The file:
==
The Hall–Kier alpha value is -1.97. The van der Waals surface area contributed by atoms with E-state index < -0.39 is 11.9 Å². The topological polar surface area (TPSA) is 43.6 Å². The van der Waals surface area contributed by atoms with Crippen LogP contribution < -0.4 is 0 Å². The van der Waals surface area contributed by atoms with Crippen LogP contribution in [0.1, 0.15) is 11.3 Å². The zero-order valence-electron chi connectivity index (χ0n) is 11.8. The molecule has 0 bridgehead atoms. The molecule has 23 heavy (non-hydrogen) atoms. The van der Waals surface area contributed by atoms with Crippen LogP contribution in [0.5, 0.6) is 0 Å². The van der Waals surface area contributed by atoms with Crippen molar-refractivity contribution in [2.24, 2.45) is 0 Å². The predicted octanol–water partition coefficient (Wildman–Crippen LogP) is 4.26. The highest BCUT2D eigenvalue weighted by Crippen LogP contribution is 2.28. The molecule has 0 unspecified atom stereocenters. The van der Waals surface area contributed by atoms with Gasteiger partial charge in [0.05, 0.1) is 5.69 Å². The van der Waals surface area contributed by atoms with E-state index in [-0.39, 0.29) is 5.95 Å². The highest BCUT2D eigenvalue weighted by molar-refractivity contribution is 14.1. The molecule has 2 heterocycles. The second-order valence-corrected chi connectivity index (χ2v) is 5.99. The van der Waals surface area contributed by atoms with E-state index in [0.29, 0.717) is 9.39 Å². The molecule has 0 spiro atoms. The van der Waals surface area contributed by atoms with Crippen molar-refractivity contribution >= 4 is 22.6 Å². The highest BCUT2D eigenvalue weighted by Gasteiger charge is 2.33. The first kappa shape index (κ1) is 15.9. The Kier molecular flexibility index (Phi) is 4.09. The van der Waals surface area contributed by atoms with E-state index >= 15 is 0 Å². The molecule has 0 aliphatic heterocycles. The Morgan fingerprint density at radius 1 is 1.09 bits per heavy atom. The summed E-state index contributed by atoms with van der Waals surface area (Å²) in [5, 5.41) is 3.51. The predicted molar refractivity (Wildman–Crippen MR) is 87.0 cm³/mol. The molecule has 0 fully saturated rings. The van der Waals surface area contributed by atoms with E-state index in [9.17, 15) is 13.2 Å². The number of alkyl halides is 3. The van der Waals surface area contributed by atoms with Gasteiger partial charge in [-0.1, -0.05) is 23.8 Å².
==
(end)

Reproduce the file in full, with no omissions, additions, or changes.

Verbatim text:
The Hall–Kier alpha value is -1.97. The van der Waals surface area contributed by atoms with E-state index < -0.39 is 11.9 Å². The topological polar surface area (TPSA) is 43.6 Å². The van der Waals surface area contributed by atoms with Crippen LogP contribution < -0.4 is 0 Å². The van der Waals surface area contributed by atoms with Crippen LogP contribution in [0.1, 0.15) is 11.3 Å². The zero-order valence-electron chi connectivity index (χ0n) is 11.8. The molecule has 0 bridgehead atoms. The molecule has 23 heavy (non-hydrogen) atoms. The van der Waals surface area contributed by atoms with Crippen LogP contribution in [0.5, 0.6) is 0 Å². The van der Waals surface area contributed by atoms with Crippen molar-refractivity contribution in [2.24, 2.45) is 0 Å². The predicted octanol–water partition coefficient (Wildman–Crippen LogP) is 4.26. The highest BCUT2D eigenvalue weighted by Crippen LogP contribution is 2.28. The molecule has 0 unspecified atom stereocenters. The van der Waals surface area contributed by atoms with Gasteiger partial charge in [0.05, 0.1) is 5.69 Å². The van der Waals surface area contributed by atoms with E-state index in [-0.39, 0.29) is 5.95 Å². The highest BCUT2D eigenvalue weighted by molar-refractivity contribution is 14.1. The molecule has 2 heterocycles. The second-order valence-corrected chi connectivity index (χ2v) is 5.99. The van der Waals surface area contributed by atoms with E-state index in [0.29, 0.717) is 9.39 Å². The molecule has 0 spiro atoms. The van der Waals surface area contributed by atoms with Crippen molar-refractivity contribution >= 4 is 22.6 Å². The highest BCUT2D eigenvalue weighted by Gasteiger charge is 2.33. The first kappa shape index (κ1) is 15.9. The Kier molecular flexibility index (Phi) is 4.09. The van der Waals surface area contributed by atoms with E-state index >= 15 is 0 Å². The molecule has 0 aliphatic heterocycles. The Morgan fingerprint density at radius 1 is 1.09 bits per heavy atom. The summed E-state index contributed by atoms with van der Waals surface area (Å²) in [5, 5.41) is 3.51. The predicted molar refractivity (Wildman–Crippen MR) is 87.0 cm³/mol. The molecule has 0 fully saturated rings. The van der Waals surface area contributed by atoms with E-state index in [9.17, 15) is 13.2 Å². The number of alkyl halides is 3. The van der Waals surface area contributed by atoms with Gasteiger partial charge in [-0.1, -0.05) is 23.8 Å².